The Covid19 pandemic has pushed economies around the world to a near-collapse not seen outside of wartime since the 1930s. Many governments have acted relatively swiftly with monetary and fiscal measures to try and prevent the worst economic outcomes from occurring. Developed country governments such as the US have significantly more latitude to implement large-scale debt-driven measures than developing country governments such as India.
In order to finance the necessary bailout and relief measures at a meaningful scale, GoI needs to convince both global investors and Indian taxpayers that its economic recovery strategy will lead to rapid and sustained economic growth post-pandemic. This will help mobilize the required funds for a massive re-building initiative.
Focusing on policies that dramatically and systemically improve productivity and economic efficiency are the low-hanging fruit that could be easily picked. This will not only revive economic growth once the pandemic mitigation efforts are concluded but turbocharge it for the long-term. These steps could be applied to all sectors of the Indian economy, but here we will focus on the electricity sector.
The historic revenue collection problem for DISCOMs being significantly lower than the costs incurred has been massively exacerbated because of the ongoing national lockdown. While increasing revenue collection by raising electricity tariffs is a terrible idea, increasing efficiency and productivity might just help reduce the revenue shortfall without further hurting customers or slowing economic growth. These policies are not magical or ephemeral. They are well known to the GoI and have been discussed for years within the appropriate ministries and regulatory agencies; and are eminently implementable with the necessary political will. They would lower average electricity prices across the board and their implementation during the pandemic would send the appropriate signal to Indian taxpayers and international investors that India is serious about turbo-charging its economy in the post-pandemic era.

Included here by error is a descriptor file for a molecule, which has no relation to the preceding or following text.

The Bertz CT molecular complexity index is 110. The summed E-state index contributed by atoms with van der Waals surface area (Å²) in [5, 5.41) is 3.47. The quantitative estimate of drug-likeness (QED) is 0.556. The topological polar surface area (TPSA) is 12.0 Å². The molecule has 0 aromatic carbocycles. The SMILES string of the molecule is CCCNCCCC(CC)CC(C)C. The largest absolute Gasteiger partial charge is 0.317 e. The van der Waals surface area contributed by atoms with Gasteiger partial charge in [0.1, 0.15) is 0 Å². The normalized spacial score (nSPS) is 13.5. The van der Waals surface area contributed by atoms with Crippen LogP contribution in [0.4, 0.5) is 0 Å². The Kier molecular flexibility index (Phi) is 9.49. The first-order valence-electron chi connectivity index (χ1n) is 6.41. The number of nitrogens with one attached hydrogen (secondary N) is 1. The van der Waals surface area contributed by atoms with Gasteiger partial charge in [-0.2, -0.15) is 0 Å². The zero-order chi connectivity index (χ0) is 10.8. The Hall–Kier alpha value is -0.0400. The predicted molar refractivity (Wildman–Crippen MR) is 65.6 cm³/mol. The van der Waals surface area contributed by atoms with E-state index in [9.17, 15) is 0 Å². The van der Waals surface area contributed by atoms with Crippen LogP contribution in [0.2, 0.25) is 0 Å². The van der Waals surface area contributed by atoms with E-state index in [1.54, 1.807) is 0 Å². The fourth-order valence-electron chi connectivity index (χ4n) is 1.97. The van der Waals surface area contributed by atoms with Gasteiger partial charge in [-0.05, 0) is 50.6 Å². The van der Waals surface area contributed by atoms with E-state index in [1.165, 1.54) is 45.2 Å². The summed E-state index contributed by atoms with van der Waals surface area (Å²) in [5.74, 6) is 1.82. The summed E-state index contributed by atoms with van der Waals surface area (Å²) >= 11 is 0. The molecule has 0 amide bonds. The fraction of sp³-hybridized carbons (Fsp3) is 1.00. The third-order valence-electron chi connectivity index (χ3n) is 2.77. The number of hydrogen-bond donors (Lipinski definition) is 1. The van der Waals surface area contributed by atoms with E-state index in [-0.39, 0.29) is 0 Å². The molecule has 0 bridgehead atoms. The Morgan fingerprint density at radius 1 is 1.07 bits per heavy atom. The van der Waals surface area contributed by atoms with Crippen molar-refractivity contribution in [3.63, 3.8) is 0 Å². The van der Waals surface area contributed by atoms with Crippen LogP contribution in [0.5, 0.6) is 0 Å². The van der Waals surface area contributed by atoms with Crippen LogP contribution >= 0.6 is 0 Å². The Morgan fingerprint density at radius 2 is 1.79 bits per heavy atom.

The disruption bought about by the pandemic provides GoI an unusually powerful negotiating position compared to state governments as well as businesses. GoI could use the current economic emergency to usher in broad reforms that otherwise faced institutional and political challenges.
There are four policies that – if implemented – would significantly reduce the cost and improve the reliability of electricity.
First, establish real-time competitive markets for electricity and its suppliers as the sole method of selling and buying electricity in India. Mandate all generators to sell into and all buyers (including DISCOMs) to buy from a national real-time electricity market supplanting existing contractual arrangements. Such a market was supposed to have become operational on 1 April 2020, but its opening has been postponed. Similarly, mandate all coal suppliers to sell into and all coal power plants to buy from a newly created national coal market supplanting existing fuel supply agreements. And lastly, mandate state-owned banks to provide working capital loans to enable participation in markets.